I’ve often heard Coral Gables being written off as dated and reserved for the over-60 set by my peers. It’s a great restaurant option for seniors, winning a Top of the Town award in that category every year since the category was created, but I’m of the opinion that it’s seriously underrated as an option for diners of all ages. It’s a solid go-to for fried chicken, Greek food and club sandwiches, to name just a few standouts.
Originally built in the 1920s, the restaurant served for decades as a roadhouse and venue where the likes of Duke Ellington and Little Richard once performed, and you can still sense this history in the restaurant’s storied and hallowed atmosphere. Well, not really, but you can get a turkey dinner year-round, and to me, that’s far more important.
I’ve written about my love for non-November turkey dinners before, and Coral Gables does it exceptionally well. The meal comes with cornbread stuffing, whipped potatoes and cranberry sauce — the perfect combination for a sweltering late July evening. All jokes aside, with the air conditioning comfortably blasting and a gin and tonic in hand, conditions seemed just right for a Thanksgiving-esque feast.
The turkey breast was carved into thick, juicy slices and smothered in a peppery gravy. The cornbread stuffing was a touch salty, but it was balanced nicely by the mild and creamy whipped potatoes. As always, though, the best accompaniment was the cranberry sauce, and Coral Gables gave me a nice, healthy portion, ensuring I could enjoy a bit of that tart sweetness with every bite of turkey. It was the canned variety, which I prefer, and this is a hill I’m willing to die on.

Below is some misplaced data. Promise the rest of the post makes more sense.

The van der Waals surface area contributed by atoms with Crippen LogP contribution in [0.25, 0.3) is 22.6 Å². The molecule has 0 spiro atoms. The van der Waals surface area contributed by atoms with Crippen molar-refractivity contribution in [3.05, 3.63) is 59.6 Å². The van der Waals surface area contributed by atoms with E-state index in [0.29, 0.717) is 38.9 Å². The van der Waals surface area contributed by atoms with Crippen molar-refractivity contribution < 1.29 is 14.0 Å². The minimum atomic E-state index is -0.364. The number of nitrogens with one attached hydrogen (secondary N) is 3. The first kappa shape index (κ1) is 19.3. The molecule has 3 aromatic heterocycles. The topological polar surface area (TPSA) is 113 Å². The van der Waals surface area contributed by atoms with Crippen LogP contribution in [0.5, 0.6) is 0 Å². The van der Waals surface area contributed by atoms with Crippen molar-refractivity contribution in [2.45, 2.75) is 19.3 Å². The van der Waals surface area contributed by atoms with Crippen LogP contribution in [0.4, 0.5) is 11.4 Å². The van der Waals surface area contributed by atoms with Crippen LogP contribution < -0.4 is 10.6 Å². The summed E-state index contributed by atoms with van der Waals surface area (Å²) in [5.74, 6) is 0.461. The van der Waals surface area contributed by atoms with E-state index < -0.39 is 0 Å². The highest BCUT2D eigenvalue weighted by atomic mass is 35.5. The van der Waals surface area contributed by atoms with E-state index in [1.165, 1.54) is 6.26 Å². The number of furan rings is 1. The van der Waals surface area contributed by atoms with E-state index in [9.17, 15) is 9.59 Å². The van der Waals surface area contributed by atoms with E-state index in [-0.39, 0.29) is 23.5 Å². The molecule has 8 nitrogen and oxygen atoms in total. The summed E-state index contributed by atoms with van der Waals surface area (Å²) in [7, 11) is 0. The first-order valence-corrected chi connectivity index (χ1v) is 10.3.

Speaking of portions, not only are they huge, but the entrees also come with a choice of soup or salad. I went with the Greek salad and was not disappointed. It contained huge, creamy chunks of feta, cherry tomatoes, kalamata olives, pepperoncinis, red onion and an unexpected but welcome addition, diced green pepper. It was all bathed in a delicious Greek dressing. Served alongside the salad was a slice of toasted bread, which was even better when doused in pepperoncini juice. My companion had the gyro, and after stealing a bite, I can confirm it was exceptionally meaty and tasty.
As someone who easily experiences sensory overload, I have to add that one of my favorite parts of my dining experience was the quiet. I was able to focus on my food and conversation rather than attempting to conclude the meal as quickly as possible to escape the hordes of people and din of loud music. I’m sure I would have made an exception for Duke Ellington, though.
Roast Breast of Turkey
2838 Grand River Ave., East Lansing
11 a.m.-9 p.m. Monday-Friday
9 a.m.-9 p.m. Saturday
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